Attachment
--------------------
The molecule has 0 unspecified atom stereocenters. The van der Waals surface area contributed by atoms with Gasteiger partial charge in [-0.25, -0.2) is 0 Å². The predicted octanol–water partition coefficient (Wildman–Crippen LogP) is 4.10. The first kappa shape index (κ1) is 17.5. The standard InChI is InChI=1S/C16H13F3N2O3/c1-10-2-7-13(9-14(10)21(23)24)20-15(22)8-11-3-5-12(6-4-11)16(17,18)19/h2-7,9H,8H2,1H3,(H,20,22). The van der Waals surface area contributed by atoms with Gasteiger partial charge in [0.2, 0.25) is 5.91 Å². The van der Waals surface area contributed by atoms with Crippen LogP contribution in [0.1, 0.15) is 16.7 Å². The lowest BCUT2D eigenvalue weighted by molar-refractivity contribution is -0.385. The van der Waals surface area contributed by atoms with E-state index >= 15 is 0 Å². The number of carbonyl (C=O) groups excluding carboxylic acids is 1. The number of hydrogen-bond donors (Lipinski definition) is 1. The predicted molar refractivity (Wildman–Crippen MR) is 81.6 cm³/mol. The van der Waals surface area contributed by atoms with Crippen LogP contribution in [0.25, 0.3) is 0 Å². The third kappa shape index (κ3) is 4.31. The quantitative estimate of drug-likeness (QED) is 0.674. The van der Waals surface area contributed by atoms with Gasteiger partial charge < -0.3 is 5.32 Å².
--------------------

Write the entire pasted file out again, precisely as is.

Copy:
The molecule has 0 unspecified atom stereocenters. The van der Waals surface area contributed by atoms with Gasteiger partial charge in [-0.25, -0.2) is 0 Å². The predicted octanol–water partition coefficient (Wildman–Crippen LogP) is 4.10. The first kappa shape index (κ1) is 17.5. The standard InChI is InChI=1S/C16H13F3N2O3/c1-10-2-7-13(9-14(10)21(23)24)20-15(22)8-11-3-5-12(6-4-11)16(17,18)19/h2-7,9H,8H2,1H3,(H,20,22). The van der Waals surface area contributed by atoms with Gasteiger partial charge in [0.2, 0.25) is 5.91 Å². The van der Waals surface area contributed by atoms with Crippen LogP contribution in [0.1, 0.15) is 16.7 Å². The lowest BCUT2D eigenvalue weighted by molar-refractivity contribution is -0.385. The van der Waals surface area contributed by atoms with E-state index >= 15 is 0 Å². The number of carbonyl (C=O) groups excluding carboxylic acids is 1. The number of hydrogen-bond donors (Lipinski definition) is 1. The predicted molar refractivity (Wildman–Crippen MR) is 81.6 cm³/mol. The van der Waals surface area contributed by atoms with Crippen LogP contribution in [0.25, 0.3) is 0 Å². The third kappa shape index (κ3) is 4.31. The quantitative estimate of drug-likeness (QED) is 0.674. The van der Waals surface area contributed by atoms with Gasteiger partial charge < -0.3 is 5.32 Å².